360869 - compounded by the compression of time and distance that encourages
360870 - impulsive, spontaneous decisions due to accelerated information, cited
360871 - by Henry Kissenger on 940609 as the cause of continual bumbling.
360872 - ref SDS 4 4238
360874 - ..
360875 - Mr. MacNamara stressed this evening that events...
360877 - moved too fast to permit adequate analysis,
360879 - ...despite having the "best and brightest" in the Administration,
360880 - which is similar though larger and tragic than the problem Primavera
360881 - reported on 950412 concerning its failed project. ref SDS 8 3920
360883 - ..
360884 - It seems likely that the pace of events crowded out analysis with the
360885 - result that at the time decisions were taken by the US to escalate the
360886 - war, each matter from day-to-day seemed incidental, per Kissinger's
360887 - explanation of the New World Order reviewed on 940609, ref SDS 4 4238,
360888 - and Morris' concern on 921127 that inconsequential details later cause
360889 - big problems. ref SDS 3 0674
360891 - [On 950426 management training firm teaches the "20 - 80" method,
360892 - ref SDS 10 4022, and hiring "smarter" people are the best
360893 - solutions, ref SDS 10 2394, because managers like to work by
360894 - conversation. ref SDS 10 4392]
360896 - ..
360897 - [On 960311 Johanna Neuman's book, Lights, Camera, War, cites need
360898 - for managers to change their work practices to meet realities of
360899 - faster information technology. ref SDS 15 1696]
360901 - ..
360902 - [On 960430 cited MacNamera's book in an article for PMNETwork on
360903 - the Asilomar Conference for July, 1996, ref SDS 17 8845.]
360905 - ..
360906 - [On 970829 reviewed book on management practices that cites "data
360907 - explosion" that impairs communication, ref SDS 19 2878; due to
360908 - limited span of attention. ref SDS 19 7721]
360910 - ..
360911 - [On 971004 Stanford gave up on using best and brightest, closed
360912 - project management office because of continued failure.
360913 - ref SDS 20 0001
360915 - ..
360916 - [On 980815 article says "Intelligence" failures caused by too
360917 - much information, not enough knowledge. ref SDS 21 1173]
360919 - ..
360920 - [On 020504 study shows professional standards for communication
360921 - practices and requirements on good management specified in FAR,
360922 - ISO, Health Care, Covey, Drucker, law, contract notice
360923 - provisions, and 2,000 years of literacy for contemporaneous
360924 - documentation for alignment and feedback to work intelligently,
360925 - quickly, and accurately are ignored in government, business,
360926 - health care, every sector. ref SDS 22 NS6F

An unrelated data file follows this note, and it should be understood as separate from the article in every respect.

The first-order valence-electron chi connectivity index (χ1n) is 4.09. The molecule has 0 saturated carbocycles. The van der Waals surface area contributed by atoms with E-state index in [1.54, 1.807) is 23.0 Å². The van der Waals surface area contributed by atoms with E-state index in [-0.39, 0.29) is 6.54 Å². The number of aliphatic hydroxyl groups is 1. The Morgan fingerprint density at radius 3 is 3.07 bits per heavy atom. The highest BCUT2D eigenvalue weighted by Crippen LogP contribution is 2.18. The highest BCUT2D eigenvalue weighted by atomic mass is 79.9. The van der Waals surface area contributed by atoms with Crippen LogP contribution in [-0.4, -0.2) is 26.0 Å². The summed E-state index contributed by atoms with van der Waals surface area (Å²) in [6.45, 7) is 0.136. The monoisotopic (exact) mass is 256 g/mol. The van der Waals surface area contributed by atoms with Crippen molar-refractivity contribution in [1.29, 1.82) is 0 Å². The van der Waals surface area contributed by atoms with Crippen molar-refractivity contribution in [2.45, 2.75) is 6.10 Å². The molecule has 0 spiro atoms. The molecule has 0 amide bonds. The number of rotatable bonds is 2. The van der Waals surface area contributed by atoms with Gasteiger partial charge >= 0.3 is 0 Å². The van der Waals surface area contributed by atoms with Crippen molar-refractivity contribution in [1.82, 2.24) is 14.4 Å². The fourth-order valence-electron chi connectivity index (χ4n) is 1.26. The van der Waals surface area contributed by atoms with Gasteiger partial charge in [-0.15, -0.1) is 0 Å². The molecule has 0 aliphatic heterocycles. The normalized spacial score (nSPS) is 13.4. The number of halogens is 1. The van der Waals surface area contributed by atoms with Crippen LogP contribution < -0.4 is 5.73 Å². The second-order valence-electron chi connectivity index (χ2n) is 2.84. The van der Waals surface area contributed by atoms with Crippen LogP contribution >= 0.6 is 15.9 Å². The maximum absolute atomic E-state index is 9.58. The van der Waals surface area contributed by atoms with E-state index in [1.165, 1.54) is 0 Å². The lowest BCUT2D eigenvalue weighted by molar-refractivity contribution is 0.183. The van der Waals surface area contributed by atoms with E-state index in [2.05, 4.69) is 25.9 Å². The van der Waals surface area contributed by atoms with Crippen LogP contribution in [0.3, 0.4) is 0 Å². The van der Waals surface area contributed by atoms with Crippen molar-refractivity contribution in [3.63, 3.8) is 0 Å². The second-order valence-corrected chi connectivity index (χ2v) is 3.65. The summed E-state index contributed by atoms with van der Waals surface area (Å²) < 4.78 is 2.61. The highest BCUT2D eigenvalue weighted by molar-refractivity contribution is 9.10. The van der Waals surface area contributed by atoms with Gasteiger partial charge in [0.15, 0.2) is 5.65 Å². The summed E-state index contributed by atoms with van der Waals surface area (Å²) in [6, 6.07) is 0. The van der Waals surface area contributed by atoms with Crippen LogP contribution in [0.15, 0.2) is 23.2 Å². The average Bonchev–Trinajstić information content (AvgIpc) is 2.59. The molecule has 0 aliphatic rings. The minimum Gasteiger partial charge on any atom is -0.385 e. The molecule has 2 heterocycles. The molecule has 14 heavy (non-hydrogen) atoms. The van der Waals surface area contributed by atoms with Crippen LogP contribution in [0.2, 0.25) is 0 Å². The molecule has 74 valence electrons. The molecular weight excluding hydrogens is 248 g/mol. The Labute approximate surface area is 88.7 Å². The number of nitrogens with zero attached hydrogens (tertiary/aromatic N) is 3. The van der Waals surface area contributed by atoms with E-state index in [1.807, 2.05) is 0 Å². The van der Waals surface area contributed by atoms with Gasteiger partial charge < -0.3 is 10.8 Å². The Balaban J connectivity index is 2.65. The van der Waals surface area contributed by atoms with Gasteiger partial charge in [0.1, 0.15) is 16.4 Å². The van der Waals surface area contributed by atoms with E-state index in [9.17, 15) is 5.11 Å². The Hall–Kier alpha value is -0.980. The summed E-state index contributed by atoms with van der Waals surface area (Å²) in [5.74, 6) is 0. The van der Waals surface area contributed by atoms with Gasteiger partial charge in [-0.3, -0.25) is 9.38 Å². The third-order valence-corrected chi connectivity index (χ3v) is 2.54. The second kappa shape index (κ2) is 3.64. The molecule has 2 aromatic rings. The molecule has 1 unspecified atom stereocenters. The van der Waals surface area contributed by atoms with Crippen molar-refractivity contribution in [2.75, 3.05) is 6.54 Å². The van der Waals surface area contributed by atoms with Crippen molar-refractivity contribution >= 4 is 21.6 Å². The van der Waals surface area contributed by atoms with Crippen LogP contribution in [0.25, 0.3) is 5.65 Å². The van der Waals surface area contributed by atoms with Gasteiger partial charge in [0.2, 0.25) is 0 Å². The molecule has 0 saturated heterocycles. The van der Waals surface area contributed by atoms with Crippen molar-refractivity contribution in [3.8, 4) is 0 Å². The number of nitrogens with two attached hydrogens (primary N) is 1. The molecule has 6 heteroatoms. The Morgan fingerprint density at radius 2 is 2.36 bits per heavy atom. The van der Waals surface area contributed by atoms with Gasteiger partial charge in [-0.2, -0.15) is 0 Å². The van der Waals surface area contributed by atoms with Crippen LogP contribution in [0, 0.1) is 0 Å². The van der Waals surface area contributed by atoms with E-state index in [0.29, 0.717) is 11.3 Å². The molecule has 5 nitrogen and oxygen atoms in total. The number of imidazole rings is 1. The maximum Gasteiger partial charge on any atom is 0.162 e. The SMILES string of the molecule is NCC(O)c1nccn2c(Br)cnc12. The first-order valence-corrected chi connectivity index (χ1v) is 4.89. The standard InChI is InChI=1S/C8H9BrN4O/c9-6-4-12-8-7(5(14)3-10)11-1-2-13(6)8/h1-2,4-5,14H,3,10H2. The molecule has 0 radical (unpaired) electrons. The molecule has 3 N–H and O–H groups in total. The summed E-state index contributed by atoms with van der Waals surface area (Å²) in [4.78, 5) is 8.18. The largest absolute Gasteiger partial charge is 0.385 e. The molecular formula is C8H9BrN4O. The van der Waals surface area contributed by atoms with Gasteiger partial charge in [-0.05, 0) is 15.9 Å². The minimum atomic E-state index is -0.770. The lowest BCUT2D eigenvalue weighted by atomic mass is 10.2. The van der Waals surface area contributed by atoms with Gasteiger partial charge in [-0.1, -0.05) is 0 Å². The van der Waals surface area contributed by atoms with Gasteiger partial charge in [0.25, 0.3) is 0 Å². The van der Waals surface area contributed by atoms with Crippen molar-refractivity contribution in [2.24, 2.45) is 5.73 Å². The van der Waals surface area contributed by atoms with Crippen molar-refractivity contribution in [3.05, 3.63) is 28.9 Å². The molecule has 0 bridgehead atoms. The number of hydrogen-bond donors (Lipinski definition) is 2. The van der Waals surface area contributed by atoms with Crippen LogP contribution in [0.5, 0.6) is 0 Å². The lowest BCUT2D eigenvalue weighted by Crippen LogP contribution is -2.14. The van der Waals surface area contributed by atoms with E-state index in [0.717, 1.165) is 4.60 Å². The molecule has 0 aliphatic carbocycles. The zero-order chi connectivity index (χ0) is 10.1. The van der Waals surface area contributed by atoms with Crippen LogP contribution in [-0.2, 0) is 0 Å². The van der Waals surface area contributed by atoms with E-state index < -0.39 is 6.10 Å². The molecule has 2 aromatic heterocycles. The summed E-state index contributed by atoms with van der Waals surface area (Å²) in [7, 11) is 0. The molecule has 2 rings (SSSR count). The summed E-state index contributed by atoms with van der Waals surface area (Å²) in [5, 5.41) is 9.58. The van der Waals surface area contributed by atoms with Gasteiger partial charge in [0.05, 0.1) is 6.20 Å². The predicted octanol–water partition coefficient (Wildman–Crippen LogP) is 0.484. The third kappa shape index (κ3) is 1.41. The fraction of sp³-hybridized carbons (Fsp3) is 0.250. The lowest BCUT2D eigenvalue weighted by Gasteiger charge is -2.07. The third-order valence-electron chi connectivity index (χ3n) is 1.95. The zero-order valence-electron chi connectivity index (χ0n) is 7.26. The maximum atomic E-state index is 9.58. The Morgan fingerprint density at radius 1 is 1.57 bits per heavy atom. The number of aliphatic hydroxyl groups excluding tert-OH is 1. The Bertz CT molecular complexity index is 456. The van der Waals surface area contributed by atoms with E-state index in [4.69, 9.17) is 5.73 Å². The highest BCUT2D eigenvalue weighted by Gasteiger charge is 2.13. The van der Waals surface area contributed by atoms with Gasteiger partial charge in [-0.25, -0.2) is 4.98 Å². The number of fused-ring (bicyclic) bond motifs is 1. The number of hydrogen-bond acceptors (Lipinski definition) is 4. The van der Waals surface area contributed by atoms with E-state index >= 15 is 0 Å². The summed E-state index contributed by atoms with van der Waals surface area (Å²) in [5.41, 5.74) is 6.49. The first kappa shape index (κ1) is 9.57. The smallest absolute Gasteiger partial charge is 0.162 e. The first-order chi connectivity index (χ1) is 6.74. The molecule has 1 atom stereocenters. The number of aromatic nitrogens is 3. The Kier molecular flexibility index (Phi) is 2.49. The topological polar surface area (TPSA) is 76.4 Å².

360928 - ..
360929 - Only by connecting the pieces together does the picture emerge of
360930 - significant importance, and it is this "connecting up" of the pieces
360931 - that Communication Metrics permits.
360933 - ..
360934 - Sometimes we have to slow down in order to succeed faster under the
360935 - rule "Haste makes waste," and "Look before you leap," reviewed on
360936 - 960319, ref SDS 16 6933, also at ref SDS 16 8490, and on Continual
360937 - Learning, Knowledge, Wisdom, Vision developed on 950830. ref SDS 12
360938 - 4888
360940 - [On 951229 General Hatch called the SDS process of connecting bits
360941 - and pieces of information together an "Intelligence" function that
360942 - is missing but needed for daily management. ref SDS 14 2036]
360944 - ..
360945 - The concern that there is not enough time to use Communication Metrics
360946 - is treated by the analogy on 950412 of "farming" as a powerful and
360947 - successful investment strategy, see ref SDS 10 4404. Only by taking
360948 - time to invest do we get a much larger harvest that permits everyone
360949 - else to have more time for meetings, phone calls, protest marches and
360950 - appearing on television. Investing intellectual capital should return
360951 - a comparable reward to planting turnips.
360955 - ..
360956 - Smaller Government Means Less Disastrous Mistakes
360958 - The other lesson is that smaller government is better than bigger
360959 - government; more checks and balances are better than fewer in order to
360960 - avoid those in power from imposing on everyone the folly of their own
360961 - blinded knowledge. It is not possible to get people who are smart
360962 - enough and sincere in really helping everyone. The world is too
360963 - complicated, for a few smart people in government to take care of
360964 - everyone.
360966 - ..
360967 - It may be a better strategy to spread out power and decision making so
360968 - that mistakes that are going to occur will have limited impact, and
360969 - permit time to recover.